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Judiciary of American Samoa

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Title: Judiciary of American Samoa  
Author: World Heritage Encyclopedia
Language: English
Subject: Politics of American Samoa, American Samoa, Government of American Samoa, Vaitogi, Manu'a District, American Samoa
Collection: Judiciaries, Politics of American Samoa, State Judiciaries in the United States
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Judiciary of American Samoa

The Judiciary of American Samoa is defined under the Constitution of American Samoa and the American Samoa Code. It consists of the High Court of American Samoa and a local district court under the administration and supervision of the Chief Justice. Both courts are located in the capital of Pago Pago. The Chief Justice and the Associate Justice of the High Court are appointed by the United States Secretary of the Interior, and the six associate judges of the High Court and one local district court judge are appointed by the Governor of American Samoa.

Because American Samoa does not have a federal court like the Northern Mariana Islands, Guam, or the United States Virgin Islands, matters of federal law arising in American Samoa have generally been adjudicated in the United States District Court for the District of Hawaii or the District Court for the District of Columbia.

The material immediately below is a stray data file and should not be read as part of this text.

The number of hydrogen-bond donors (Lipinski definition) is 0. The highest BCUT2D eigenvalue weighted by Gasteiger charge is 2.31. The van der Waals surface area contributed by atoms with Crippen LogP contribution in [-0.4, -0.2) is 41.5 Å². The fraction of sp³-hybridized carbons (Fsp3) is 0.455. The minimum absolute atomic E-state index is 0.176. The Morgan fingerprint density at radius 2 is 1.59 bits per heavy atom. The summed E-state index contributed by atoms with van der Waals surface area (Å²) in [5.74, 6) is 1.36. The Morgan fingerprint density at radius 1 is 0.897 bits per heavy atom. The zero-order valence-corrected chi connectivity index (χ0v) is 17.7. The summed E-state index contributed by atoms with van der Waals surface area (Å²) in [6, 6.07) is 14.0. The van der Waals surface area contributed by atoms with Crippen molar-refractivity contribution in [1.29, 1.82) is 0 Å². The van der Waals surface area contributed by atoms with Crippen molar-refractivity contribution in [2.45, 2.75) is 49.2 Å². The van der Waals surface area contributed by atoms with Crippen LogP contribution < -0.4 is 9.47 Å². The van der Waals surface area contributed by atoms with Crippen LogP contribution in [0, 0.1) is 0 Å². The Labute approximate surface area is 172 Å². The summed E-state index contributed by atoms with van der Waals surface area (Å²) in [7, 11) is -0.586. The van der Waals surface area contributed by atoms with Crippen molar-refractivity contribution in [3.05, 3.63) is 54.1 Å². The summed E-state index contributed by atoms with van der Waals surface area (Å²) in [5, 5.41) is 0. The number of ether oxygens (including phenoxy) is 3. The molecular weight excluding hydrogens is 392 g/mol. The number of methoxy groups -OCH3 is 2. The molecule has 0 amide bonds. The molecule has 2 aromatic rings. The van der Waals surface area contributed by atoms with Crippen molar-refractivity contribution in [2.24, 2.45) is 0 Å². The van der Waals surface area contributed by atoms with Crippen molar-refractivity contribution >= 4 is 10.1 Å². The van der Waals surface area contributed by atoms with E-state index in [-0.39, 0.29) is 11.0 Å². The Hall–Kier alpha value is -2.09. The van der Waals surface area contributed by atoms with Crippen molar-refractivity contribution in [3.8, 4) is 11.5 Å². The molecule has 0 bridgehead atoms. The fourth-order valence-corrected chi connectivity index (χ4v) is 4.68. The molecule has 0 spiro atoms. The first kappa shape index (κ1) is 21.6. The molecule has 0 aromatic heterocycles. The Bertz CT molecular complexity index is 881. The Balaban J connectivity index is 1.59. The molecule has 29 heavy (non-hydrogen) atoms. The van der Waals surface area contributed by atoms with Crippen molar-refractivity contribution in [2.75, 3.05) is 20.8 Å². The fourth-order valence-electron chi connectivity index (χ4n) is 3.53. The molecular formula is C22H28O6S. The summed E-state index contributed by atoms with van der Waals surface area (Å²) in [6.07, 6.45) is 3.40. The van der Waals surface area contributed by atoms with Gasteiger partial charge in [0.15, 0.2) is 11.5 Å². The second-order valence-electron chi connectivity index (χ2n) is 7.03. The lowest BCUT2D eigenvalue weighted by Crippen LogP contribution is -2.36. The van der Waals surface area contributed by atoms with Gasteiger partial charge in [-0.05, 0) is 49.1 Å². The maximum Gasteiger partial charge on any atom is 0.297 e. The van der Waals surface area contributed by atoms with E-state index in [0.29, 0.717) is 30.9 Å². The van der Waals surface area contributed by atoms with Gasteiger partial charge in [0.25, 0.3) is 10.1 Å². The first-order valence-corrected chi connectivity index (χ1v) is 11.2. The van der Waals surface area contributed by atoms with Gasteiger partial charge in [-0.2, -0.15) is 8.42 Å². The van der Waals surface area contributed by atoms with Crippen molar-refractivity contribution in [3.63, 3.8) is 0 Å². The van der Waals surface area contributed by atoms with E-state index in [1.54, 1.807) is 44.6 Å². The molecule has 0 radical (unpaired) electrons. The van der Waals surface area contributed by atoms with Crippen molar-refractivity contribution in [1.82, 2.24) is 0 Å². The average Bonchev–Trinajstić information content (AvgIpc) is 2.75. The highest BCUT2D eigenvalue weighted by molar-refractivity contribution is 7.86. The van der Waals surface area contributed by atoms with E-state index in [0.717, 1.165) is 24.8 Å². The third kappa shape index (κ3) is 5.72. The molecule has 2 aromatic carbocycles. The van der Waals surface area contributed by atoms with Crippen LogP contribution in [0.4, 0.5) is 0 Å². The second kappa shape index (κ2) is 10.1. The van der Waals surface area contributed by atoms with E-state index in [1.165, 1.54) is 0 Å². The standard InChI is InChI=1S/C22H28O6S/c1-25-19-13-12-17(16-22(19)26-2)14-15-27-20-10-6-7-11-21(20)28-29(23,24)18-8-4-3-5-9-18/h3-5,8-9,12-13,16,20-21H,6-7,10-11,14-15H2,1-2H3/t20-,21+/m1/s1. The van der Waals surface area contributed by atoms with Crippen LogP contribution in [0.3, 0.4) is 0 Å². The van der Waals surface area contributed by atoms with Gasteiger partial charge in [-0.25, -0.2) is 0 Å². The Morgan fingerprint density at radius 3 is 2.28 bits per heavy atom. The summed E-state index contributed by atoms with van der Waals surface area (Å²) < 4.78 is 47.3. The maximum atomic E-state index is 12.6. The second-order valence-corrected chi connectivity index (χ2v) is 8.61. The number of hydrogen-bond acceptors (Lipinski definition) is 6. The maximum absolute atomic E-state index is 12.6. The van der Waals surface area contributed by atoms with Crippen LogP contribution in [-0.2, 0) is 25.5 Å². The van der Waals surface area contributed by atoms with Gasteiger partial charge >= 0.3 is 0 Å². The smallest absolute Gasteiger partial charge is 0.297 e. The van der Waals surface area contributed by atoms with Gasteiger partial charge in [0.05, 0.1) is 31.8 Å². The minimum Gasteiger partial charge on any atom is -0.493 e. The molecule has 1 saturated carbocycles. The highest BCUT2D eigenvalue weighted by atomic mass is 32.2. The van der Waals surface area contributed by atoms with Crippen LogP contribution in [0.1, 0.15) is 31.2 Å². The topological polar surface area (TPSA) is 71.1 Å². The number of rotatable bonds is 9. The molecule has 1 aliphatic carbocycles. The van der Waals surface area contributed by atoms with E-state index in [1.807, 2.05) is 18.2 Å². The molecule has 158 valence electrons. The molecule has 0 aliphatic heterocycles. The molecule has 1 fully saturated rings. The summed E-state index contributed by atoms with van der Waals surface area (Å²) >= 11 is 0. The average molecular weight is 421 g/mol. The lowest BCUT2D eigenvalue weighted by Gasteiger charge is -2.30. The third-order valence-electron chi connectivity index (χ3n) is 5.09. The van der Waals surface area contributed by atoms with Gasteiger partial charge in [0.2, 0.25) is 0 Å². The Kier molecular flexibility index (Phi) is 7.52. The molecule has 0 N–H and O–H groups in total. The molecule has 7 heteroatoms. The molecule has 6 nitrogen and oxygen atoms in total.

Contents

  • Courts 1
    • High Court 1.1
    • District Court 1.2
  • Officers 2
    • Judges 2.1
    • Other 2.2
  • References 3

Courts

High Court

The High Court consists of four divisions:[1]

  • the trial division;
  • the probate division;
  • the land and titles division; and
  • the appellate division.

The trial division, which consists of the Chief Justice, the Associate Justice, and associate judges, is a court of general jurisdiction, empowered to hear, among other things, felony cases and civil cases in which the amount in controversy exceeds $5,000.

District Court

There is one local district court judge, who hears matters such as misdemeanor criminal offenses and civil cases in which the matter in controversy does not exceed $5,000.

Officers

Judges

The Chief Justice and the Associate Justice of the High Court are appointed by the United States Secretary of the Interior and are required to be trained in the law. There are six associate judges of the High Court, who are appointed by the Governor and are not required to have formal legal training. The associate judges are matai, or chiefs, and they preside over cases in the High Court, playing a more significant role in deciding issues of matai titles and land.

Since the 1970s the Secretary of the Interior has appointed federal judges, usually from the Ninth Circuit, to serve temporarily as Acting Associate Justices in the appellate division of the High Court of American Samoa.

There is one local district court judge, who is appointed by the Governor and must also have formal legal training.

The Chief and Associate Justices, and the local district and associate judges hold office for life with good behavior.

Other

The American Samoa judiciary has a public defender, probation officers, translators, and marshals.

References

  1. ^ Tagupa, William E. H (September 1983). "Judicial Intervention in Matai Title Succession Disputes in American Samoa".  


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